A decade or so ago, some people would try to optimize their pages with their main target keyword in all sorts of ways to try to game Google. They used to pepper their pages with their targeted keywords within articles which didn’t look they were written for humans. Search terms looked like they were forced to fit into page content. Target search terms were also stuffed into pages and then made invisible (to the human eye) by making the font color the same as the background colour. And the list goes on. But Google caught on to their tricks and those sites paid the price.
Fast forward a decade and Google’s algorithm has changed quite a bit. Google does not just look at keywords per se anymore. It looks at context. So how does one optimize a page based on context?
I like home DIY projects because I living on the edge. Thanks to the Google and a bunch of poorly edit (if that) “How to” YouTube videos, I’ve managed to…
- Replace a fluorescent tube with an LED tube
- Change a door lock (even though I got the latch assembly length wrong, but years of MacGyver watching had taught me to improvise)
- Fix faucets, power points and a whole bunch of other stuff (which might not have needed replacing)
In those case, Google did a good job in returning results that help me complete what I wanted to do. Yes, the some of the instructions on some of the blogs were poorly written and the videos could have been shorter. But the bottom line is they were useful. That said, if someone were to come up with better written content and appropriately edited videos, those videos I watched would over time go down in ranking. But that’s a story for another day.
User Search Process And Google Search Results
Before I replaced those items, I began my search for instructions on how to get the job done. The search terms usually began with “How to”. Google then hooked me up with results which contained the words “How to” in them. The content would not only contain instruction but also what I would need to complete the project. Not surprisingly, some of the results were product pages optimized for the search terms with “How to” in the content; usually in the captions or sub headers.
Content Optimization – Use Exact Search Queries
Placing your targeted in your content within a question, helps put things into perspective for Google. If I wanted to replace a door lock but didn’t know how, I would ask Google “How to replace a Yale door lock”. I would not search for “Yale door lock”. If I already knew how to replace a door lock but didn’t know where to get the model I wanted, I’d search for the exact model.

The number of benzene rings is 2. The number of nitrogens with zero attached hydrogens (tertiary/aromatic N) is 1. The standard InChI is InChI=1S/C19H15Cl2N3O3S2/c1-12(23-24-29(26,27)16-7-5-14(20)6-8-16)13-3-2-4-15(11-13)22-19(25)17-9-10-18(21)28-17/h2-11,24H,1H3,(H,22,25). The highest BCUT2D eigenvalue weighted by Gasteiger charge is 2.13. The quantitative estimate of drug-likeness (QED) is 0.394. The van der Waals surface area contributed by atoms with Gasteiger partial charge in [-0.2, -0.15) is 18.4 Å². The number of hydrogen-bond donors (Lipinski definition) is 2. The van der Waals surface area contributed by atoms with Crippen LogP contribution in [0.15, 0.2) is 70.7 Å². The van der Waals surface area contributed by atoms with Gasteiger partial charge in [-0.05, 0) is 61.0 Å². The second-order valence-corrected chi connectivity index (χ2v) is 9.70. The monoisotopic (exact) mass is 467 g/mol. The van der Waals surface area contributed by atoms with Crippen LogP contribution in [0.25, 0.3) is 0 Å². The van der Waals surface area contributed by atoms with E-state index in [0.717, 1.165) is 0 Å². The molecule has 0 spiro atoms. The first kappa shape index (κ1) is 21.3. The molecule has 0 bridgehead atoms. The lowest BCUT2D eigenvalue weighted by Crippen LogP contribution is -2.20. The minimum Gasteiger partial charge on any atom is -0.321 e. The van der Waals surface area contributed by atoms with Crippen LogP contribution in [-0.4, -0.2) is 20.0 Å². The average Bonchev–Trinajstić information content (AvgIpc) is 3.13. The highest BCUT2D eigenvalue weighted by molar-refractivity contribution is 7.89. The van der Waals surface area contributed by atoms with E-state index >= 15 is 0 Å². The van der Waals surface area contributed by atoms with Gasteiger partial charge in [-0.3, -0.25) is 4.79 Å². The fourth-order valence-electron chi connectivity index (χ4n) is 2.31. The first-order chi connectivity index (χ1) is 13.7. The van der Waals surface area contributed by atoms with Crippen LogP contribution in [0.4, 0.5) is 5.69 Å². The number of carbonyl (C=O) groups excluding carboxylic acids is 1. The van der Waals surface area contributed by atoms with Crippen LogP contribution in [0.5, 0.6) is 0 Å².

Optimizing your content this way just makes it easier for Google to match your content to search queries. You’re essentially turning your target keyword into a long tail keyword. (for more information on long tail SEO, read this article. Your category pages can contain more generic questions while your product pages can contain more product specific ones. You can also create info pages to offer more in-depth answers. Use video and images to help drive home your points. The idea is to create a resourceful site. Try to make your videos short and to the point. They do not have to be Hollywood quality, they just have to be useful.
Bonus Tip: Use Keywords You’re Already Ranking For
Instead of just optimizing your site for a small group of target keywords, why not strengthen what you’re already ranking for, especially if they can potentially convert your visitors to customers.
Again, use those keywords in context. Make sure it gels with the other content on your page so you get your message across well. Remember, create content for users, not search engines. Everything will fall into place naturally.
Power up your target keyword list by give them context. Google will happily give you suggestions on what users are searching for. Always deliver what you promise. If you imply that you have the answer to the question “How to fix a leaky faucet”, then you really ought to have the answer on your page. This will help reduce your bounce rate and improve your page authority for the phrase used.
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